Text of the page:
Unpacking ‘DIY’

DIY has a history tied to punk and alternative music. Basement shows at mom’s, printing your cover art at Kinko’s, and making zines that nobody ever reads are classic struggles to which many involved in countercultural music can relate. The set of values espoused by the DIY ethos can guide a person’s whole life — but they can also be commercialized and used as a buzzword for anything vaguely grungy.

With a recent resurgence of the term popping up around the state (see Nebraska DIY and Omaha Zine Fest), HN wanted to find out what it means today, and whether that has changed.

Read the answers of some in the DIY community below to find out what the hell we’re talking about.

[Have a definition of your own? Send it to editorial@hearnebraska.org.]

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Marshal Fisher (Tree House, Lincoln)

I Forgot To Love My Father at Tree House | photo by Cahner Olson

Okay, so: The main appeal to DIY culture to me is that it (ideally) creates and presents art in as noncommercial manner as possible. I feel art is more potent and honest when its creators aren’t burdened with the need to impress people and make money.

When most people start playing music, they view the path to “success” as going to Guitar Center, buying some stuff, using it exactly the way it was intended and then playing the bar circuit. Then you start to tour, and then somewhere along the way you get a recording contract. Then Pitchfork reviews your album and then you start playing stadiums and then you can say that you’ve “made it.”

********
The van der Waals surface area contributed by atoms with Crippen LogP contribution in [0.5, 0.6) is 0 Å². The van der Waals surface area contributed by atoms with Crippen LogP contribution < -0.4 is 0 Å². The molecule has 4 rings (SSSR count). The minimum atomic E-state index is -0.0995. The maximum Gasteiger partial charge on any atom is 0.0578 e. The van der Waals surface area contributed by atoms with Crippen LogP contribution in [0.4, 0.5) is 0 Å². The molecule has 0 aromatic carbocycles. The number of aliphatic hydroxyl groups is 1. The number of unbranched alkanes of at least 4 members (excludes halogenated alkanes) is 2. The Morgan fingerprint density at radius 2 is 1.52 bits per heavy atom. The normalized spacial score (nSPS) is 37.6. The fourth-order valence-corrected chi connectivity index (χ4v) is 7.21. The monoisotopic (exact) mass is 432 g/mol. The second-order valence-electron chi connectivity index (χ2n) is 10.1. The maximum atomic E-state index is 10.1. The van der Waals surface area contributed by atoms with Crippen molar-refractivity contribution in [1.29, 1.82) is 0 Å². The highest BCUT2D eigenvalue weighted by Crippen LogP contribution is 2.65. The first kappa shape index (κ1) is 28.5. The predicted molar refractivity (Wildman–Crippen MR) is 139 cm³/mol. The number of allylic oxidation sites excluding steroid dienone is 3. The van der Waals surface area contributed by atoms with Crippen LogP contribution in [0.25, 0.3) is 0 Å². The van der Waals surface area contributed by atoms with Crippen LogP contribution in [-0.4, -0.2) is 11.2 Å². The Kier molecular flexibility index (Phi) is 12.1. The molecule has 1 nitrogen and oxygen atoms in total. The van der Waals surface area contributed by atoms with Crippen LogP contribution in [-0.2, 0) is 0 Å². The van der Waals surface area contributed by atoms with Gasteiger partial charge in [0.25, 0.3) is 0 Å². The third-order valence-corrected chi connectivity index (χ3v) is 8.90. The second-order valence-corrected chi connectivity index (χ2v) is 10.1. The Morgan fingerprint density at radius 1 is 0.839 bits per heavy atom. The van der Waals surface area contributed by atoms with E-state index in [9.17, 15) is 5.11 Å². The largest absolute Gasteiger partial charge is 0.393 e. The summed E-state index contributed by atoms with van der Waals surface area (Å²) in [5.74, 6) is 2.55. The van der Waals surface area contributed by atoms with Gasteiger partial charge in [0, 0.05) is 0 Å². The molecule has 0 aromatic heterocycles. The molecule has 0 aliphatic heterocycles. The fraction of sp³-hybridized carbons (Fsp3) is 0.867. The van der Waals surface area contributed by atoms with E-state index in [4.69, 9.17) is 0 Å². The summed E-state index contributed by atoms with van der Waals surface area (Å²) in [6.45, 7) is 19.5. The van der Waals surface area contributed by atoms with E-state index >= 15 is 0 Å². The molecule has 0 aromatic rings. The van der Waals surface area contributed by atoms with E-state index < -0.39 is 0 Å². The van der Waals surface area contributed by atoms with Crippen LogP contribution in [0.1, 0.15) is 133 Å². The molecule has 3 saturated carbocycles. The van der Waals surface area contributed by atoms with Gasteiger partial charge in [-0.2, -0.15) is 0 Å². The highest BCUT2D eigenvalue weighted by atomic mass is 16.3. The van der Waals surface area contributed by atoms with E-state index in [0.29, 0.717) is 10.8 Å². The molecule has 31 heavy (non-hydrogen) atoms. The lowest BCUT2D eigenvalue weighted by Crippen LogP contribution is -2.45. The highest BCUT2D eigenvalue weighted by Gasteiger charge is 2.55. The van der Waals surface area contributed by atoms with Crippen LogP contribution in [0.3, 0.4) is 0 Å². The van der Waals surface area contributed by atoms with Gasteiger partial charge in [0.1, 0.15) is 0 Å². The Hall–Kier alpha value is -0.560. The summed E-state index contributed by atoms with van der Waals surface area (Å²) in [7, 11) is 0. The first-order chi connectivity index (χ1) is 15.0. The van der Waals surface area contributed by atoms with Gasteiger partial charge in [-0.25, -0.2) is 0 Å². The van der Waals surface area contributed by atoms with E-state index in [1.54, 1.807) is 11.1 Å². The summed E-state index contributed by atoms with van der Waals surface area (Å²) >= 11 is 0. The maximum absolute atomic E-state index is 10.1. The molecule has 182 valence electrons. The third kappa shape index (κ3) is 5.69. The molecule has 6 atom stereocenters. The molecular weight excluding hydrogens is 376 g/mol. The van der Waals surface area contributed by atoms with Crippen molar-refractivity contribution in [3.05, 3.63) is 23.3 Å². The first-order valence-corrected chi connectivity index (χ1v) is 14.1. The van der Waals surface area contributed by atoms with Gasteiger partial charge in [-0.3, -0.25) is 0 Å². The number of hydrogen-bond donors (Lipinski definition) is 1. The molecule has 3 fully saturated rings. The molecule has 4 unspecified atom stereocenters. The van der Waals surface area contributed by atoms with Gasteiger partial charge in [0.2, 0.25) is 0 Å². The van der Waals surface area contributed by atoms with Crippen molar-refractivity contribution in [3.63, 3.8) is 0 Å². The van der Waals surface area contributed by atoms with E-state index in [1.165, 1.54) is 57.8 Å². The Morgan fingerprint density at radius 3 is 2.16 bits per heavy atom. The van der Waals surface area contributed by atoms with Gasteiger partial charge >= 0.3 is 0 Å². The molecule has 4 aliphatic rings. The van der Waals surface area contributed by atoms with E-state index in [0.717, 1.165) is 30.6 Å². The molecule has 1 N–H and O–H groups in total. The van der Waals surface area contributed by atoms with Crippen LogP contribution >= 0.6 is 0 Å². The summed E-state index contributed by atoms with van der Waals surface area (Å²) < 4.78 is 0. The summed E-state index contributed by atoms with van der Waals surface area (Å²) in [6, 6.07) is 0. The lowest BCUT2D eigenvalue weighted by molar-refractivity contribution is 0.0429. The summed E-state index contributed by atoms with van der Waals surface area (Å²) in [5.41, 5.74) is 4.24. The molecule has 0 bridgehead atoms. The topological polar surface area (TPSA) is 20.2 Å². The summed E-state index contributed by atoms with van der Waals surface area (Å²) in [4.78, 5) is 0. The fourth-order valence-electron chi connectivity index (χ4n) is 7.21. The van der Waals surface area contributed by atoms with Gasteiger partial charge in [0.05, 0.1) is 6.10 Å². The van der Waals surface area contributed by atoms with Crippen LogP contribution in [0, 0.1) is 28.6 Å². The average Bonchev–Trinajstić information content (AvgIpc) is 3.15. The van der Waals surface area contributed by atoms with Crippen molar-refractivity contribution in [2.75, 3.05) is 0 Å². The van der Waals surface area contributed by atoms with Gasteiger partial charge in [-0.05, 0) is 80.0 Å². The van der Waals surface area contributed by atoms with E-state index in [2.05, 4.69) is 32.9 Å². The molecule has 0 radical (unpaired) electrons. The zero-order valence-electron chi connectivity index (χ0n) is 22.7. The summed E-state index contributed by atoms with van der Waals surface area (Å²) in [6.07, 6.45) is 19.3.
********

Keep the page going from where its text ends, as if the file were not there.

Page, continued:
The main function of the DIY scene is to show that path isn’t the only option, and there are hundreds of other ways you can find artistic fulfillment without buying into the above, which at its core is pretty toxic and doesn’t grant validation to the artist, but to the record companies and media conglomerates that are pooling all of the money into them. I don’t know … as an artist, I would rather be regarded as a sporadically appearing entity that shows up every few months to weird everyone out for 30 minutes with their crappy music than as an money making asset of a Fortune 500 company.

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Mr. Fiend (Fiend House)

DSM-5 at Fiend House | courtesy of Fiend House

DIY for me is a sense of freedom. It can be a lot of work as well. Running a DIY venue is extremely taxing but comes with a set of intangible benefits such as a sense of community. Of course it’s also just fun. Nearly any form of self expression can be identified as DIY, from the way we dress to the music we make and love. Honestly, that’s really it for me: freedom of self expression, community and unity.

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Mother (Fiend House)

Post-party depression is the only downfall as far as I see it. I like that all ages can experience what I was steered away from until I was an adult. Once The Ranch Bowl went away, it was hard to find a show unless you knew someone. It’s so nice to have so many people that feel like family and good live music in the house.